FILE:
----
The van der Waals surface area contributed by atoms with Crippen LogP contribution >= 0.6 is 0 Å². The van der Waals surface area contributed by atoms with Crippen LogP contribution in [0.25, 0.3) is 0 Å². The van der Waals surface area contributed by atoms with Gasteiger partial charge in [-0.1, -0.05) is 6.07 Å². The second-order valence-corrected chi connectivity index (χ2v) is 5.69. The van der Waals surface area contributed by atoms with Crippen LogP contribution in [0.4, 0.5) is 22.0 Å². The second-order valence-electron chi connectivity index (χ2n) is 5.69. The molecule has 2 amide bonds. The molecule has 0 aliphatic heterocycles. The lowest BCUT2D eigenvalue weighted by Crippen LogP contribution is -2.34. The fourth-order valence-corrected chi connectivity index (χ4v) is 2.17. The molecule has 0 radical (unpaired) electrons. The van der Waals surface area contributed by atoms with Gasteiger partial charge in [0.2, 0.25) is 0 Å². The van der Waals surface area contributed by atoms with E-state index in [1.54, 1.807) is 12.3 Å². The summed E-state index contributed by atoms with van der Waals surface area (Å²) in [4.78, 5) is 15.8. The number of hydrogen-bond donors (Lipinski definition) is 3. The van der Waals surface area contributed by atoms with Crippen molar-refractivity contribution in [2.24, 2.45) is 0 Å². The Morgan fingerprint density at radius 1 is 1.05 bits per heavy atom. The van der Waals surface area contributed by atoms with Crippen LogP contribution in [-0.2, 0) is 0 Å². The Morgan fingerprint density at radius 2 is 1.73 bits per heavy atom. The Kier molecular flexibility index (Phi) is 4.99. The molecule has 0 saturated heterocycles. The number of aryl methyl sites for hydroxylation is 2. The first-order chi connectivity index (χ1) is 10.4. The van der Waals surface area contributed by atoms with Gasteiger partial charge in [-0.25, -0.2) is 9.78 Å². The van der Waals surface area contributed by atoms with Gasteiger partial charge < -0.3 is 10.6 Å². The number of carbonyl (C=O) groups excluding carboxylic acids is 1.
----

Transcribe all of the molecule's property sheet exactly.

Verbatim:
The van der Waals surface area contributed by atoms with Crippen LogP contribution >= 0.6 is 0 Å². The van der Waals surface area contributed by atoms with Crippen LogP contribution in [0.25, 0.3) is 0 Å². The van der Waals surface area contributed by atoms with Gasteiger partial charge in [-0.1, -0.05) is 6.07 Å². The second-order valence-corrected chi connectivity index (χ2v) is 5.69. The van der Waals surface area contributed by atoms with Crippen LogP contribution in [0.4, 0.5) is 22.0 Å². The second-order valence-electron chi connectivity index (χ2n) is 5.69. The molecule has 2 amide bonds. The molecule has 0 aliphatic heterocycles. The lowest BCUT2D eigenvalue weighted by Crippen LogP contribution is -2.34. The fourth-order valence-corrected chi connectivity index (χ4v) is 2.17. The molecule has 0 radical (unpaired) electrons. The van der Waals surface area contributed by atoms with Gasteiger partial charge in [0.2, 0.25) is 0 Å². The van der Waals surface area contributed by atoms with E-state index in [1.54, 1.807) is 12.3 Å². The summed E-state index contributed by atoms with van der Waals surface area (Å²) in [4.78, 5) is 15.8. The number of hydrogen-bond donors (Lipinski definition) is 3. The van der Waals surface area contributed by atoms with Crippen molar-refractivity contribution in [2.24, 2.45) is 0 Å². The Morgan fingerprint density at radius 1 is 1.05 bits per heavy atom. The van der Waals surface area contributed by atoms with Crippen LogP contribution in [-0.2, 0) is 0 Å². The Morgan fingerprint density at radius 2 is 1.73 bits per heavy atom. The Kier molecular flexibility index (Phi) is 4.99. The molecule has 0 saturated heterocycles. The number of aryl methyl sites for hydroxylation is 2. The first-order chi connectivity index (χ1) is 10.4. The van der Waals surface area contributed by atoms with Gasteiger partial charge in [-0.25, -0.2) is 9.78 Å². The van der Waals surface area contributed by atoms with Gasteiger partial charge < -0.3 is 10.6 Å². The number of carbonyl (C=O) groups excluding carboxylic acids is 1.